Bahman Zakeri, Founder, CEO and Chief Strategist of Xivic, Inc has been a successful entrepreneur for more than two decades. He founded several startups and established himself as a thought leader in the digital marketing sector, contributing his insight to several industry publications.
Today Bahman shared his five tips on how execs can use digital media to grow their online presence and thought leadership.
1 - Offer real insight
This seems obvious, as it’s the no. 1 rule of establishing yourself as a thought leader, but I see it ignored all of the time. Only speak up if you have something that’s actually helpful and offers actionable advice. Everyone has an opinion, but without some facts or tips to back it up, it doesn’t help anyone. As the founder of a digital marketing agency with several large franchise clients, I’ve been able to leverage my experience to offer insight to potential clients and even industry peers by producing articles and case studies on everything from the evolution of advertising and marketing agencies to how franchise owners can address their biggest pain points. You can’t be afraid to give away ideas, even to the competition. People want to be recognized as a thought leader for a number of reasons -- to further their careers, land new business, maybe even just for the ego boost -- but what they’re forgetting is that in order to be a true thought leader, you’re offering something of yourself with no real expectation in return. Think of it as being a mentor to the masses.
2 - Start Small
You may know that you have some fantastic, and actually helpful, insight to share in your industry (congratulations, you’ve passed rule no. 1), but you’re not going to land in a top-tier publication on day one. Establish yourself by focusing on what content you have to offer before you worry about the outlet. If your thoughts just live on your company or even personal blog for a year before you get any recognition, it doesn’t mean you’re yelling into the void. It means you’re honing your thoughts, learning to best edit and present yourself and doing real work to establish yourself as a thought leader. And, when you do land a speaking or writing gig, embrace the opportunity that speaking to a smaller base can bring, especially if it means reaching a highly targeted audience. Since I frequently work one-on-one with startups, I was excited to recently contribute an article about building better work cultures for an e-magazine for developer teams, as addressing such a niche readership allowed me to hone my advice to offer the absolute most relevant tips for them.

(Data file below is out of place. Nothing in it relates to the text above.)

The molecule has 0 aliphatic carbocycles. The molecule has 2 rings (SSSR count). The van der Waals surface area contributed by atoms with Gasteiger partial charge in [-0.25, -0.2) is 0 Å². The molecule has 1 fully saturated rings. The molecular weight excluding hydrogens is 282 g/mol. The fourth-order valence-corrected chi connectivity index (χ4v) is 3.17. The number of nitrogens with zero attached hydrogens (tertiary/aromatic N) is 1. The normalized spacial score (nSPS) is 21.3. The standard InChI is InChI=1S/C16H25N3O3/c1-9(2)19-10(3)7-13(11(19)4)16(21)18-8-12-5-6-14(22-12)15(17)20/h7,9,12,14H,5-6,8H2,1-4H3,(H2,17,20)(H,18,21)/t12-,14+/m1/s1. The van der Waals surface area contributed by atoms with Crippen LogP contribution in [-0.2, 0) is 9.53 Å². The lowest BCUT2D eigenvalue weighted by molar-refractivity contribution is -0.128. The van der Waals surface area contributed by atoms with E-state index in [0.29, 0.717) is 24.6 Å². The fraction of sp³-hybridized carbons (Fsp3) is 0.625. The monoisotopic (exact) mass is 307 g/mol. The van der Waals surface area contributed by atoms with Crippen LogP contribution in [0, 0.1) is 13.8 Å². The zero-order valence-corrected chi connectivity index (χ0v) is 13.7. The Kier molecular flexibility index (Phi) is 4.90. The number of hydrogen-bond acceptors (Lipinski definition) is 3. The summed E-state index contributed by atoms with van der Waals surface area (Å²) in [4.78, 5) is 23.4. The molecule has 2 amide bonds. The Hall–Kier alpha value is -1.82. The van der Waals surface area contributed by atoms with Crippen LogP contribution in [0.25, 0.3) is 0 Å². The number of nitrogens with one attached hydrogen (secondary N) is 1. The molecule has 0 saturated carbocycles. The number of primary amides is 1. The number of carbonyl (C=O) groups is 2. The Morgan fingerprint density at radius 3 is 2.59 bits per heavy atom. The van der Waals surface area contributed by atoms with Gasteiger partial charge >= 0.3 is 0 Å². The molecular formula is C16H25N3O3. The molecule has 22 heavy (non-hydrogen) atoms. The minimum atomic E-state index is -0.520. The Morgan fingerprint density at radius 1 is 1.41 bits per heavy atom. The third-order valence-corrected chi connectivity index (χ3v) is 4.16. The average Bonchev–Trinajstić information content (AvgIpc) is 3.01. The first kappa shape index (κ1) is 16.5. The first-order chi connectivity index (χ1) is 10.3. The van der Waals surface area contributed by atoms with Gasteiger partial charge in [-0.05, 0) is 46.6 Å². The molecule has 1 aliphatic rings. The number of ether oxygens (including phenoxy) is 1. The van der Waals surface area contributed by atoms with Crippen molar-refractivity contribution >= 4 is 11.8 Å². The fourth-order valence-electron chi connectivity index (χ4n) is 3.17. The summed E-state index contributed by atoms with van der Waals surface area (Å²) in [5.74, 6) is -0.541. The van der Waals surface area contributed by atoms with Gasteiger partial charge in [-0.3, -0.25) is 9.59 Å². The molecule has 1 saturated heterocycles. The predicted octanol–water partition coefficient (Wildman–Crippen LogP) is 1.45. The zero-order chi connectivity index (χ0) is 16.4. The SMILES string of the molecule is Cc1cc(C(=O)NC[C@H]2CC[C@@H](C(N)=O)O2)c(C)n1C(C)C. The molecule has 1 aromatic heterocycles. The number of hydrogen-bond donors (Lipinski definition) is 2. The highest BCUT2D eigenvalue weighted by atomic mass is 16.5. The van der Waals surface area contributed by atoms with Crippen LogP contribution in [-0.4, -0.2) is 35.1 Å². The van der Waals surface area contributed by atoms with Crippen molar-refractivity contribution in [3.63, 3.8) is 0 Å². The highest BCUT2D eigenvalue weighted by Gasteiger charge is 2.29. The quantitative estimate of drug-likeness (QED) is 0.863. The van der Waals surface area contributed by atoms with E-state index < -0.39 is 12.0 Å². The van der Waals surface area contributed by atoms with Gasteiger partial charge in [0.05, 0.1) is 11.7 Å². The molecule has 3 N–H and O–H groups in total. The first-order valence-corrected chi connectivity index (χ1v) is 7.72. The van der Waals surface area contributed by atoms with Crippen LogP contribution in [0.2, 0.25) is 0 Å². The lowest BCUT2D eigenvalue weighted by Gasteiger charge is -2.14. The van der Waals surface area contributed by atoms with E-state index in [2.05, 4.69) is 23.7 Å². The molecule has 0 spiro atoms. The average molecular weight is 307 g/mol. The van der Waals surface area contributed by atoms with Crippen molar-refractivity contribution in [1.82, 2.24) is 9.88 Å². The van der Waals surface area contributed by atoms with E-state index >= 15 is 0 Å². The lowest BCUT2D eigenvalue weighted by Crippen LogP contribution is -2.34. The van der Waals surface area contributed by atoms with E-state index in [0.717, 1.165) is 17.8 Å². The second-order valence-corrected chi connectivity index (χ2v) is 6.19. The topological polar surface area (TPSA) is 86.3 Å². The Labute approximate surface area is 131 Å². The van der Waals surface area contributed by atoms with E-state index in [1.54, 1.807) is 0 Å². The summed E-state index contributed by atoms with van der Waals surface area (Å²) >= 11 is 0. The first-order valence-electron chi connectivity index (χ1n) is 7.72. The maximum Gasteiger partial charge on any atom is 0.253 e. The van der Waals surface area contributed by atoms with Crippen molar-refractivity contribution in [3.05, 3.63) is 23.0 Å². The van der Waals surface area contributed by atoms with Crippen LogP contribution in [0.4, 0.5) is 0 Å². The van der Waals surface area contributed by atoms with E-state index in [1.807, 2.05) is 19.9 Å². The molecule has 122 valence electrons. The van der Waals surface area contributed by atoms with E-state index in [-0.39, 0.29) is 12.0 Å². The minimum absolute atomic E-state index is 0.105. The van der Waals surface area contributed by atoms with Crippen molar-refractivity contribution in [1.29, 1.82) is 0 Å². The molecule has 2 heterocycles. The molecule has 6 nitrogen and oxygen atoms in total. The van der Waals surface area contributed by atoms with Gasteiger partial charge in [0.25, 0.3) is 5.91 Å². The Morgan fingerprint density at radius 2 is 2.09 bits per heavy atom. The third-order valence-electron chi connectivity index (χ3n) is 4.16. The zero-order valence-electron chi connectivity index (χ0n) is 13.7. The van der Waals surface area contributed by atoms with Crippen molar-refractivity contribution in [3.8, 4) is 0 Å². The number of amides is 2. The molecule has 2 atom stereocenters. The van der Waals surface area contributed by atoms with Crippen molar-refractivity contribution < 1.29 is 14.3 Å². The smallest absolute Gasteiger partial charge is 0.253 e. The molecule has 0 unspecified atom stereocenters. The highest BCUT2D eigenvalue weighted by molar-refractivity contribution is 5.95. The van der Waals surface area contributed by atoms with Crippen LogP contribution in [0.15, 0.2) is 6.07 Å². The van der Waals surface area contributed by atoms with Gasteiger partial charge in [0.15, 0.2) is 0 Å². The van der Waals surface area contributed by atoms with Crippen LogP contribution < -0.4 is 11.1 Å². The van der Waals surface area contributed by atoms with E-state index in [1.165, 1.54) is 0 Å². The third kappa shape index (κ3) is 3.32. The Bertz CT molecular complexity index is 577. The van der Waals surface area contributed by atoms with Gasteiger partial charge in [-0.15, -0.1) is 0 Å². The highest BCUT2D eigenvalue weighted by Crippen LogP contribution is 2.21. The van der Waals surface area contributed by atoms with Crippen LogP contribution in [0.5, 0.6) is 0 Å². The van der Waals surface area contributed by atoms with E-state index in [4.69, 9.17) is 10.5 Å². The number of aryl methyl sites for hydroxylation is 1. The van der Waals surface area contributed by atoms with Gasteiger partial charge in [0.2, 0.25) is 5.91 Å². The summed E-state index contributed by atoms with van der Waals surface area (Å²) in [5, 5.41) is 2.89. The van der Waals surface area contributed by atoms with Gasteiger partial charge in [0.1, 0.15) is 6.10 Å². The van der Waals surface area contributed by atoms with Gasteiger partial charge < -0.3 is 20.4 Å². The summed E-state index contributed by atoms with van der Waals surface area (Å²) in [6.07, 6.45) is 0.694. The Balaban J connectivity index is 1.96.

3 - Be platform agnostic
While I like to use LinkedIn as my primary platform to talk directly to industry peers and potential and existing clients, never underestimate the power of social media. I utilize both my Facebook and Twitter accounts. If you’re creating sharable content, then you should be distributing it on all platforms at your disposal, including your company and personal accounts. After all, you’re the one whose name is attached, shouldn’t you be the one sharing it?
4 - Seize every (relevant) opportunity
Digital marketing is a competitive sector in itself, so it’s no surprise that speaking at industry events or contributing to thought leadership articles in trade publications is incredibly competitive as well. For us, what’s worked is coordinating our efforts. We produce our own content, which we distribute on our company blog and social media, but we also have partnered with an outside PR agency to help us boost our industry reach. I’ve been fortunate enough to have the opportunity to contribute to both events and editorial outlets, but I’ve also seen firsthand how embracing a new market or topic can not only help grow your audience, but also expand your reputation as a thought leader. The key word is, of course, relevant. I won’t suddenly try to offer my insight on the Oscar’s red carpet fashion, but if someone wanted me to comment on the Oscar’s app, well, I’m certainly game for that.
5 - Know your limits
Okay, so I’ve just said you have to be open to new outlets and platforms to share your ideas, but let me clarify: you need to be very strategic about not only where you’re sharing, but also what you’re putting out there. Even if you’re familiar with a topic, if you don’t know it well enough to be offering genuine, helpful advice, it’s better to pass and wait for another opportunity where you are the right fit than to stretch yourself just to get your name mentioned. If I don't understand an industry well enough, even after thoroughly researching, I'm honest about my level of knowledge and ask questions instead of attempting to provide my own insights. You may be able to bluff your way through the door, but you’ll never get a seat at the table if you don’t have anything meaningful to say.